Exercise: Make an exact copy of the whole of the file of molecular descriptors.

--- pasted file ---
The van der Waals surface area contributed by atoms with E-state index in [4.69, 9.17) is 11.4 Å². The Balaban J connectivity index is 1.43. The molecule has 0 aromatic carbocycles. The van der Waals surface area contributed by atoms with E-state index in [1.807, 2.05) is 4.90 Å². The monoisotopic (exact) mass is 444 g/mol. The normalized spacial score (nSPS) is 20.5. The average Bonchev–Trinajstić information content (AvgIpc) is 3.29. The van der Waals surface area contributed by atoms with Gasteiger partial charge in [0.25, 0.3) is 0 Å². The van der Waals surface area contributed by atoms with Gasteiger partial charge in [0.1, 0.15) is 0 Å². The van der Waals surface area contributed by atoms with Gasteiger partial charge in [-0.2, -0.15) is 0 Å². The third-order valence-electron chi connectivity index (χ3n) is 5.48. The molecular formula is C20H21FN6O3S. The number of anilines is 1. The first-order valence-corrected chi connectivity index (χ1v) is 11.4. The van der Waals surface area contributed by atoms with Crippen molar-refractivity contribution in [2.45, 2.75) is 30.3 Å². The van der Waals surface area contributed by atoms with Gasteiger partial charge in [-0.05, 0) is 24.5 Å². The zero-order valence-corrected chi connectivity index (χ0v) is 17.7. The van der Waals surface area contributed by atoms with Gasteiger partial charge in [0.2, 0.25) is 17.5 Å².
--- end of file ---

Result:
The van der Waals surface area contributed by atoms with E-state index in [4.69, 9.17) is 11.4 Å². The Balaban J connectivity index is 1.43. The molecule has 0 aromatic carbocycles. The van der Waals surface area contributed by atoms with E-state index in [1.807, 2.05) is 4.90 Å². The monoisotopic (exact) mass is 444 g/mol. The normalized spacial score (nSPS) is 20.5. The average Bonchev–Trinajstić information content (AvgIpc) is 3.29. The van der Waals surface area contributed by atoms with Gasteiger partial charge in [0.25, 0.3) is 0 Å². The van der Waals surface area contributed by atoms with Gasteiger partial charge in [0.1, 0.15) is 0 Å². The van der Waals surface area contributed by atoms with Gasteiger partial charge in [-0.2, -0.15) is 0 Å². The third-order valence-electron chi connectivity index (χ3n) is 5.48. The molecular formula is C20H21FN6O3S. The number of anilines is 1. The first-order valence-corrected chi connectivity index (χ1v) is 11.4. The van der Waals surface area contributed by atoms with Crippen molar-refractivity contribution in [2.45, 2.75) is 30.3 Å². The van der Waals surface area contributed by atoms with Gasteiger partial charge in [-0.05, 0) is 24.5 Å². The zero-order valence-corrected chi connectivity index (χ0v) is 17.7. The van der Waals surface area contributed by atoms with Gasteiger partial charge in [0.2, 0.25) is 17.5 Å².